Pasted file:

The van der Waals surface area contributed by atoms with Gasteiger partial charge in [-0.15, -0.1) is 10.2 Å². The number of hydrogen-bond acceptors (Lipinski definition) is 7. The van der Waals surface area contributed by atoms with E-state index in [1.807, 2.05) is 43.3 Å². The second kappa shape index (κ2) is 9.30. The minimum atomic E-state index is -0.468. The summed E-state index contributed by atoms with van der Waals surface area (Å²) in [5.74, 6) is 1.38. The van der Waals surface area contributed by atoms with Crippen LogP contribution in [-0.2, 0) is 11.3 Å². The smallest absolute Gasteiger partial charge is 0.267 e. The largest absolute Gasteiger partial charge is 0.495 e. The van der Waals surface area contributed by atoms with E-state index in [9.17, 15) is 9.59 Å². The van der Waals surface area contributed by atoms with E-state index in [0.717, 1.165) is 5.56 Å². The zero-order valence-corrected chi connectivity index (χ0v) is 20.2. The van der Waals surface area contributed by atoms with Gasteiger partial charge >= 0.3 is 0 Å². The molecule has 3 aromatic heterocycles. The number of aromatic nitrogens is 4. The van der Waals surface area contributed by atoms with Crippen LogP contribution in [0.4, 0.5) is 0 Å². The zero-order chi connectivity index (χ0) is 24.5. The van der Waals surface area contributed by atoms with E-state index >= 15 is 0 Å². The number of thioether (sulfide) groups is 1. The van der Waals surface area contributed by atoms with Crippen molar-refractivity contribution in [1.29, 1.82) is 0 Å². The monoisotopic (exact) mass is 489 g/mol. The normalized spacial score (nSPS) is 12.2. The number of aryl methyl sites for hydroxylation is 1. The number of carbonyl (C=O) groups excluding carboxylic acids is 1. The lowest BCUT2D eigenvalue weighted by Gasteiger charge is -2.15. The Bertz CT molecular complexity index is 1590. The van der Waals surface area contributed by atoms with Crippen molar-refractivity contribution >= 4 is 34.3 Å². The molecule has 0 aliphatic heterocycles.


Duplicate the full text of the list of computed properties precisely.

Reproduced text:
The van der Waals surface area contributed by atoms with Gasteiger partial charge in [-0.15, -0.1) is 10.2 Å². The number of hydrogen-bond acceptors (Lipinski definition) is 7. The van der Waals surface area contributed by atoms with E-state index in [1.807, 2.05) is 43.3 Å². The second kappa shape index (κ2) is 9.30. The minimum atomic E-state index is -0.468. The summed E-state index contributed by atoms with van der Waals surface area (Å²) in [5.74, 6) is 1.38. The van der Waals surface area contributed by atoms with Crippen LogP contribution in [-0.2, 0) is 11.3 Å². The smallest absolute Gasteiger partial charge is 0.267 e. The largest absolute Gasteiger partial charge is 0.495 e. The van der Waals surface area contributed by atoms with E-state index in [9.17, 15) is 9.59 Å². The van der Waals surface area contributed by atoms with E-state index in [0.717, 1.165) is 5.56 Å². The zero-order valence-corrected chi connectivity index (χ0v) is 20.2. The van der Waals surface area contributed by atoms with Gasteiger partial charge >= 0.3 is 0 Å². The molecule has 3 aromatic heterocycles. The number of aromatic nitrogens is 4. The van der Waals surface area contributed by atoms with Crippen LogP contribution in [0.4, 0.5) is 0 Å². The zero-order chi connectivity index (χ0) is 24.5. The van der Waals surface area contributed by atoms with E-state index >= 15 is 0 Å². The number of thioether (sulfide) groups is 1. The van der Waals surface area contributed by atoms with Crippen molar-refractivity contribution in [1.29, 1.82) is 0 Å². The monoisotopic (exact) mass is 489 g/mol. The normalized spacial score (nSPS) is 12.2. The number of aryl methyl sites for hydroxylation is 1. The number of carbonyl (C=O) groups excluding carboxylic acids is 1. The lowest BCUT2D eigenvalue weighted by Gasteiger charge is -2.15. The Bertz CT molecular complexity index is 1590. The van der Waals surface area contributed by atoms with Crippen molar-refractivity contribution >= 4 is 34.3 Å². The molecule has 0 aliphatic heterocycles.